We've picked this tip up via Love Your Garden’s celebrity gardener David Domoney. On his Instagram David writes, ‘Use wine corks, instead of buying pot feet for containers. By elevating your pot you’re creating a gap between the container and the patio allowing the pot to drain effectively and preventing the soil from getting waterlogged’. Drinking wine to help the garden, it's a win win.
19. Make your own free plant food
On Gardening Together with Diarmuid Gavin on BBC2, a must-watch for any keen gardener, Diarmud showed fans how to use nettles for a greater good in the garden – by making nettle soup for plants. 'The idea is to make a wonderful plant food. All you do is pop a handful of nettles into a bucket of water (preferably collected rain water) and pop on the lid for 2 weeks.
20. Upturn crates to fashion garden shelving
Use old wooden crates imaginatively to create bespoke garden storage. Upturned crates can be stacked to fashion shelving for displaying plants or simply storing pots and accessories – even garden shoes.
To ensure safety we recommend attached the wooden crates securely to the fence behind, where possible. If being used as a freestanding storage unit, say in a shed, simply attached the crates to one another and ensure they are positioned safely – so not to topple over.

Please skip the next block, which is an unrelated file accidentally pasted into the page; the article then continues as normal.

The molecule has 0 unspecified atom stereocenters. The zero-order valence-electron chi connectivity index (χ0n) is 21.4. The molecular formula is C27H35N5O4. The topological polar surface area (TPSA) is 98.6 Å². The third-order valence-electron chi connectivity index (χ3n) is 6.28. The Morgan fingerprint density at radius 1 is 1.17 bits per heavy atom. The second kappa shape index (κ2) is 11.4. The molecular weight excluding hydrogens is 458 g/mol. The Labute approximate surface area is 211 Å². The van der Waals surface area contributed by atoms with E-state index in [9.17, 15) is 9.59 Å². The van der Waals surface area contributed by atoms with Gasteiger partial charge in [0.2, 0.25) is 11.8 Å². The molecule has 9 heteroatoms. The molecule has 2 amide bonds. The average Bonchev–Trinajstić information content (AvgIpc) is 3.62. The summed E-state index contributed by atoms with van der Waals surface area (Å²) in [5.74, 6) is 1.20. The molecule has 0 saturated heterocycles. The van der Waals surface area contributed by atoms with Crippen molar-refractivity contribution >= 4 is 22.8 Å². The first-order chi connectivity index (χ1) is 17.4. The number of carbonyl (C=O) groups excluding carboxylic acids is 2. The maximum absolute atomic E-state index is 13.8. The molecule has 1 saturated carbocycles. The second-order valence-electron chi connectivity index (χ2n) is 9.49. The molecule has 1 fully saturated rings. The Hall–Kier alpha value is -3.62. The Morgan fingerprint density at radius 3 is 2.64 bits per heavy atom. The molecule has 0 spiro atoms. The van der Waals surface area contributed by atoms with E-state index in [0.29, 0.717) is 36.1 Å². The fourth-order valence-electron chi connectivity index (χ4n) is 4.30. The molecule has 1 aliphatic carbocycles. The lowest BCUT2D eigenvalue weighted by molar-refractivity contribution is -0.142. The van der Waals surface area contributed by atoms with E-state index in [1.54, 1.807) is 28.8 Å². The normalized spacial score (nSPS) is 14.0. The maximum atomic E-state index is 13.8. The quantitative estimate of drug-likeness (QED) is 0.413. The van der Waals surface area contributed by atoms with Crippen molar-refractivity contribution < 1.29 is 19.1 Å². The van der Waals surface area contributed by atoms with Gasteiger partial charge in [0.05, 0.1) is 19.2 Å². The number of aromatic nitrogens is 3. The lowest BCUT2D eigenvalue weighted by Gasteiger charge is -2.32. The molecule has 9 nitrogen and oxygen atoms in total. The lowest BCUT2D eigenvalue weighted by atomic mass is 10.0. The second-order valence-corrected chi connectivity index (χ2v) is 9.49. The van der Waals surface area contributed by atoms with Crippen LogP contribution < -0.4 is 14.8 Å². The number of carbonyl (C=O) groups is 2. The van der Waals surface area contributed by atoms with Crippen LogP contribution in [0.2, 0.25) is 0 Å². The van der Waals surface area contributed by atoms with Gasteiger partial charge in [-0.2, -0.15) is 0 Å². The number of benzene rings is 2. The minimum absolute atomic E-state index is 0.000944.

21. Transform old shelves into a vertical herb garden
If you have an old set of shelves mount them to a fence and fill with terracotta pots to create your own vertical herb garden. You can also convert an old pallet or ladder if you don't have any old shelves lying around.
22. Repurpose peg rails
Repurpose old peg rails into a striking outdoor lighting fixtures. Attach any hooks or peg rails you have lying around the house to a fence or wall to create the perfect spot to hang solar powered lights or tea light holders. This is the perfect tip for adding interest to a small garden.
23. Make a shed multipurpose
Create the perfect place to entertain by making a your garden shed a multi-purpose solution. It can house garden furniture in the winter, then open out into a bar for garden parties and alfresco sundowners in the summer months. Hang herbs from the roof to utilise during cocktail hour.
24. Reuse old pans as planters
Before throwing out old pots and pans, think about whether they could be used as alternative planters instead. Their hard-wearing shells make them ideal for the outdoors. Simply punch a couple of drainage holes in the bottom before re-potting your plants.
25. Dress the garden with indoor accessories
Why double up the expenses of buying beautiful home accessories? Dress your deck with attractive textural accessories that can be easily popped inside should the great British weather do its worst. Doubling up also makes the outdoor an extension of out stylish indoor spaces, a rising trend we're seeing right now for gardens.
26. Paint your house number on plant pots